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Interview with Peter Tudvad

As I mentioned last week, Peter Tudvad was in New York recently doing research for his forthcoming book on Bonhoeffer. He graciously consented to be interviewed about the controversy surrounding his new book on Kierkegaard and anti-Semitism. The first part of that interview is below. I will post the second part next week.

Piety: Not much is known in the English-speaking world about the controversy over your new book. Can you give a brief summary of it?

Tudvad: That might be difficult as the row lasted for about two months, and was very intense. A newspaper, Berlingske Tidende, published an interview with me about three weeks before the book was actually published. The reporter was shocked by the quotations I had included in the preface, which I let him see, such as Kierkegaard writing that the Jews were typically usurers and as such bloodthirsty, that they had a penchant for money (due to an abstract character, as Kierkegaard supposes), and that they dominated the Christians. As I told the reporter, Kierkegaard was of the opinion that the Jews would eventually kill the European Christians – something which he wrote in an entry in his diary, but which was omitted from the Hong’s translation, I guess on purpose – and that they had an extraordinary sexual appetite and thus many children. They were, according to Kierkegaard, mundane and had no real spirit, no quest for the eternal bliss.

Never mind, the former head of the Søren Kierkegaard Research Center at the University of Copenhagen, Niels Jørgen Cappelørn, was interviewed too for the very same edition of the newspaper, and he actually agreed with me that what Kierkegaard had said about the Jews was something which we today must term antisemitism. He agreed, too, that the reason that we have seldom discussed this aspect of his theology might be that we were afraid of damaging his image, his reputation, thus losing the prostrate respect many have for one of the few internationally renowned Danish authors. Nevertheless, the day after, in another newspaper, Cappelørn said the opposite. Many other people seemed to be offended by my labelling Kierkegaard as an antisemite and began polemicising against me without ever having read my book. Especially theologians were eager to make the case smaller than I think it is, saying that it was only in entries in Kierkegaard’s private diary that he wrote bad things about the Jews – which, by the way, is not true, even though I don’t see why we should not discuss his “private” antisemitism, when we have discussed so many other “private” aspects of his thoughts. His diaries have always been considered a key to the understanding of his published works, so if one, for example, with the help of his entries can link his antisemitisme with his theology, and vice versa, I think we really ought to discuss the problem seriously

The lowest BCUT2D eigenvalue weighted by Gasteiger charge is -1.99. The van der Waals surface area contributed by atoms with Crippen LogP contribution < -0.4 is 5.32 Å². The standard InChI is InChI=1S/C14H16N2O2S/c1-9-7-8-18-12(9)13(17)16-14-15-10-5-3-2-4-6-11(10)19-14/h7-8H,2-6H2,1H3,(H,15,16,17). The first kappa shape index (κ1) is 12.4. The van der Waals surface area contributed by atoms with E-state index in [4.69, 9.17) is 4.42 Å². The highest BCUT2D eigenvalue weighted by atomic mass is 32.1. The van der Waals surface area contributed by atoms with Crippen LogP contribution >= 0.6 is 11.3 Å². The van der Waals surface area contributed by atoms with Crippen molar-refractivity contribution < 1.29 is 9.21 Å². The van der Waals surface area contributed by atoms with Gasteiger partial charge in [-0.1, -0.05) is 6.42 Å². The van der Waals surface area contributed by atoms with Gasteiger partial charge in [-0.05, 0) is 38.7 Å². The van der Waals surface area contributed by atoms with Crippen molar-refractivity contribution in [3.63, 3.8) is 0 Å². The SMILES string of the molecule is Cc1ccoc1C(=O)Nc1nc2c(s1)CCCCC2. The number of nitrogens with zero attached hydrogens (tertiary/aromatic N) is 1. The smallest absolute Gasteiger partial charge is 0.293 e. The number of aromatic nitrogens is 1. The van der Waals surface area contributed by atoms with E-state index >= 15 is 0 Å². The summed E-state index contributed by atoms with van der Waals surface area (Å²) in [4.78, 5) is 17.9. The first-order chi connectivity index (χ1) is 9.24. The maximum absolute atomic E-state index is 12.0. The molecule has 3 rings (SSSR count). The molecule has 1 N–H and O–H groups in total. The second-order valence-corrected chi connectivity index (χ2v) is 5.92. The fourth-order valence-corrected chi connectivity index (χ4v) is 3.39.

The rest of the interview with Tudvad will appear next week.

Glowing Review of Tudvad’s book on Kierkegaard and Anti-Semitism

Well, finally, we have a review by someone who actually read the book. The literary critic Michael Nielsen reviewed Stadier på Antisemitismens Vej: Søren Kierkegaard and the Jews (Stages on the Way of Anti-Semitism: Søren Kierkegaard and the Jews) in Kultunaut an online journal of culture. Here’s what Nielsen has to say:

“Tudvad is first and foremost a driven arkivrotte [this translates literally as ‘archive rat,’ but is probably better translated as ‘scholar’ since we have no idiomatic expression in English that corresponds to ‘archive rat’] who conscientiously combs through original sources and meticulously documents the claims he makes in his books. […] It’s clear, however, in this important book on Kierkegaard’s views on Jews, that Tudvad has striven to write in a more flowing prose and to divide the material in a more reader-friendly manner which makes this book, in my opinion, his best to date.”

“Tudvad is the first [scholar] who has had the courage to conduct an investigation [of the question of Kierkegaard’s views on Jews and Judaism] with the sobriety, objectivity and thoroughness it requires.”

“Tudvad presents Kierkegaard’s views in relation to both earlier and contemporary theologians and uses references from his journals and published works to show how his views developed throughout his authorship. All this is extremely competent and convincing.”

This book, Nielsen concludes, is a “must have” for anyone interested in “intellectual history.”